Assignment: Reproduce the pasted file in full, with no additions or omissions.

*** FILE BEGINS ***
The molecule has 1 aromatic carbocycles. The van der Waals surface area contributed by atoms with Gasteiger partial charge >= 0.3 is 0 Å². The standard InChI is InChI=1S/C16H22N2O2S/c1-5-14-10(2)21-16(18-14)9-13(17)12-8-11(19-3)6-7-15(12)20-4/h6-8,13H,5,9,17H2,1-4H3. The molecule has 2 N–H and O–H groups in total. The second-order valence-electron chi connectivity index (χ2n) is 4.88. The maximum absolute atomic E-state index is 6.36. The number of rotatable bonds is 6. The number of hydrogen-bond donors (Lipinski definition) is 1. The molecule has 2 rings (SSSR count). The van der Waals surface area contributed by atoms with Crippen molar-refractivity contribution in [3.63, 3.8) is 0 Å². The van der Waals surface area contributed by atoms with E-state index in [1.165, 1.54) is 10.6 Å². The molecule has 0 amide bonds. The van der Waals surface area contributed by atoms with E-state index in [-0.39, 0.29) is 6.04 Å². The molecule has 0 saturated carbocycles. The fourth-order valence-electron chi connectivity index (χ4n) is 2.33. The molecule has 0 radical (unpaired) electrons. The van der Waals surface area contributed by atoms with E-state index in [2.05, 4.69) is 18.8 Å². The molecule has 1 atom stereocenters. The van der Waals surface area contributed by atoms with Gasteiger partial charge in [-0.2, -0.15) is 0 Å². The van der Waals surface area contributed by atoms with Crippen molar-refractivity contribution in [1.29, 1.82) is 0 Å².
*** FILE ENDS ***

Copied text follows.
The molecule has 1 aromatic carbocycles. The van der Waals surface area contributed by atoms with Gasteiger partial charge >= 0.3 is 0 Å². The standard InChI is InChI=1S/C16H22N2O2S/c1-5-14-10(2)21-16(18-14)9-13(17)12-8-11(19-3)6-7-15(12)20-4/h6-8,13H,5,9,17H2,1-4H3. The molecule has 2 N–H and O–H groups in total. The second-order valence-electron chi connectivity index (χ2n) is 4.88. The maximum absolute atomic E-state index is 6.36. The number of rotatable bonds is 6. The number of hydrogen-bond donors (Lipinski definition) is 1. The molecule has 2 rings (SSSR count). The van der Waals surface area contributed by atoms with Crippen molar-refractivity contribution in [3.63, 3.8) is 0 Å². The van der Waals surface area contributed by atoms with E-state index in [1.165, 1.54) is 10.6 Å². The molecule has 0 amide bonds. The van der Waals surface area contributed by atoms with E-state index in [-0.39, 0.29) is 6.04 Å². The molecule has 0 saturated carbocycles. The fourth-order valence-electron chi connectivity index (χ4n) is 2.33. The molecule has 0 radical (unpaired) electrons. The van der Waals surface area contributed by atoms with E-state index in [2.05, 4.69) is 18.8 Å². The molecule has 1 atom stereocenters. The van der Waals surface area contributed by atoms with Gasteiger partial charge in [-0.2, -0.15) is 0 Å². The van der Waals surface area contributed by atoms with Crippen molar-refractivity contribution in [1.29, 1.82) is 0 Å².